WTI is also down over 55% month-to-date, on pace for its worst-ever monthly performance, too.

Storage capacity likely to ‘hit its limit by midyear’

Oil consumption has collapsed by at least 25% compared to 2019 levels of 100 million barrels per day (b/d), according to analysts at Eurasia Group, with severe restrictions on global movement and most retail in lockdown.
“With demand collapsing but supply rising after OPEC and non-affiliated Russia failed to reach a production cut agreement in early March, global inventories could reach their maximum capacity within weeks,” Eurasia Group analysts said in a research note published Monday.
“Even if OPEC and other producers start restricting their output again soon, the supply overhang from the global lockdown is so big that storage capacity will likely hit its limit by midyear,” they added.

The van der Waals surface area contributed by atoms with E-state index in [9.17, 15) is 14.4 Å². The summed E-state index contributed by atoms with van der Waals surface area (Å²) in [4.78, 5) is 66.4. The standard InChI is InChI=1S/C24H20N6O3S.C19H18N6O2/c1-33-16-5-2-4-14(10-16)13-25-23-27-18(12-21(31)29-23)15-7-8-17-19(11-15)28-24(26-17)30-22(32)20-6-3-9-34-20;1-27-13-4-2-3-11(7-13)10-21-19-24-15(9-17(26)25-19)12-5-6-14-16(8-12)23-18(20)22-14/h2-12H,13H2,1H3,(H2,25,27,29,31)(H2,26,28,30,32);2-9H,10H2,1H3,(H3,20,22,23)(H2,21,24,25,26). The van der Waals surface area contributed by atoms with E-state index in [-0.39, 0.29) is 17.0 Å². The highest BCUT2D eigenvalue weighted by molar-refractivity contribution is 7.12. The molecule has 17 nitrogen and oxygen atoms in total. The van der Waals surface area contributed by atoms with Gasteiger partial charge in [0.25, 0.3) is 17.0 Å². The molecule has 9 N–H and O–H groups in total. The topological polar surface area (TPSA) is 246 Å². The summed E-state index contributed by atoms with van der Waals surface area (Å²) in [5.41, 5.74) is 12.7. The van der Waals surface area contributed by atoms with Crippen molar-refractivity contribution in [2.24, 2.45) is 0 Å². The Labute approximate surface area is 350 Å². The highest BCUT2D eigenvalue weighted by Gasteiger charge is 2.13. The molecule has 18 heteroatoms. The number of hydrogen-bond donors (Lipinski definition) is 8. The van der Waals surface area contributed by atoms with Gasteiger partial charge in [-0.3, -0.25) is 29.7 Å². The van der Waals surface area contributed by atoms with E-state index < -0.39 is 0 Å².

Earlier this month, oil producer group OPEC and its allied partners, sometimes referred to as OPEC+, failed to agree on extending production cuts beyond March 31.
It has led to concerns of a supply surge from April 1, with Saudi Arabia and the United Arab Emirates both pledging to ramp up production.
Industry experts have warned that plans to ramp up production could prompt a wave of bankruptcies and investment cuts in the U.S. which, in turn, would have a noticeable impact on shale production.
On Monday, U.S. President Donald Trump and Russian President Vladimir Putin held talks to discuss Moscow’s ongoing oil price war with OPEC kingpin Saudi Arabia.
The Kremlin said Trump and Putin had agreed to have their top energy officials discuss stabilizing oil markets.
Trump had initially welcomed the declaration of a price war between Saudi Arabia and Russia, hailing lower oil prices as good news for U.S. consumers.

Jun 29, 2018

Oil hits new multi-year high as market tightens on lost supply I Oil Prices I CNBC

cnbc.com